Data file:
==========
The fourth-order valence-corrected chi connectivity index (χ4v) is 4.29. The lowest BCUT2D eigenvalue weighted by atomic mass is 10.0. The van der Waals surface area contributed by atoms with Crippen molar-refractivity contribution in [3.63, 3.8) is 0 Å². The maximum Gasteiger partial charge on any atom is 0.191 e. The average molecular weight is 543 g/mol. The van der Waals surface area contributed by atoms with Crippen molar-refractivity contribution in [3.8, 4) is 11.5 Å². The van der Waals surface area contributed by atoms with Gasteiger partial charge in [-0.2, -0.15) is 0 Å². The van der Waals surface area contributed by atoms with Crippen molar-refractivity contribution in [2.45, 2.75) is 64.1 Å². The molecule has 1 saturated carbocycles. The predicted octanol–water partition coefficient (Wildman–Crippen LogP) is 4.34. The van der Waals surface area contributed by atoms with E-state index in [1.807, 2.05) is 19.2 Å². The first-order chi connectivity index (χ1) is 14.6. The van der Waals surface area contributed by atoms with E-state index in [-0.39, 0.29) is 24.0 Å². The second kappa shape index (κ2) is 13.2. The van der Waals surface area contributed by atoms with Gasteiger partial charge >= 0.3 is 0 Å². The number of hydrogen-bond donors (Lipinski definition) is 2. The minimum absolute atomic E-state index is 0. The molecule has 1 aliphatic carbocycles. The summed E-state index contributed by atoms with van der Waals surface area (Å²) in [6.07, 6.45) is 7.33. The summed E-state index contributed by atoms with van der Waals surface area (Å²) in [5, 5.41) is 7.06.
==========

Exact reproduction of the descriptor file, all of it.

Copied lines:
The fourth-order valence-corrected chi connectivity index (χ4v) is 4.29. The lowest BCUT2D eigenvalue weighted by atomic mass is 10.0. The van der Waals surface area contributed by atoms with Crippen molar-refractivity contribution in [3.63, 3.8) is 0 Å². The maximum Gasteiger partial charge on any atom is 0.191 e. The average molecular weight is 543 g/mol. The van der Waals surface area contributed by atoms with Crippen molar-refractivity contribution in [3.8, 4) is 11.5 Å². The van der Waals surface area contributed by atoms with Gasteiger partial charge in [-0.2, -0.15) is 0 Å². The van der Waals surface area contributed by atoms with Crippen molar-refractivity contribution in [2.45, 2.75) is 64.1 Å². The molecule has 1 saturated carbocycles. The predicted octanol–water partition coefficient (Wildman–Crippen LogP) is 4.34. The van der Waals surface area contributed by atoms with E-state index in [1.807, 2.05) is 19.2 Å². The first-order chi connectivity index (χ1) is 14.6. The van der Waals surface area contributed by atoms with E-state index in [-0.39, 0.29) is 24.0 Å². The second kappa shape index (κ2) is 13.2. The van der Waals surface area contributed by atoms with Gasteiger partial charge >= 0.3 is 0 Å². The number of hydrogen-bond donors (Lipinski definition) is 2. The minimum absolute atomic E-state index is 0. The molecule has 1 aliphatic carbocycles. The summed E-state index contributed by atoms with van der Waals surface area (Å²) in [6.07, 6.45) is 7.33. The summed E-state index contributed by atoms with van der Waals surface area (Å²) in [5, 5.41) is 7.06.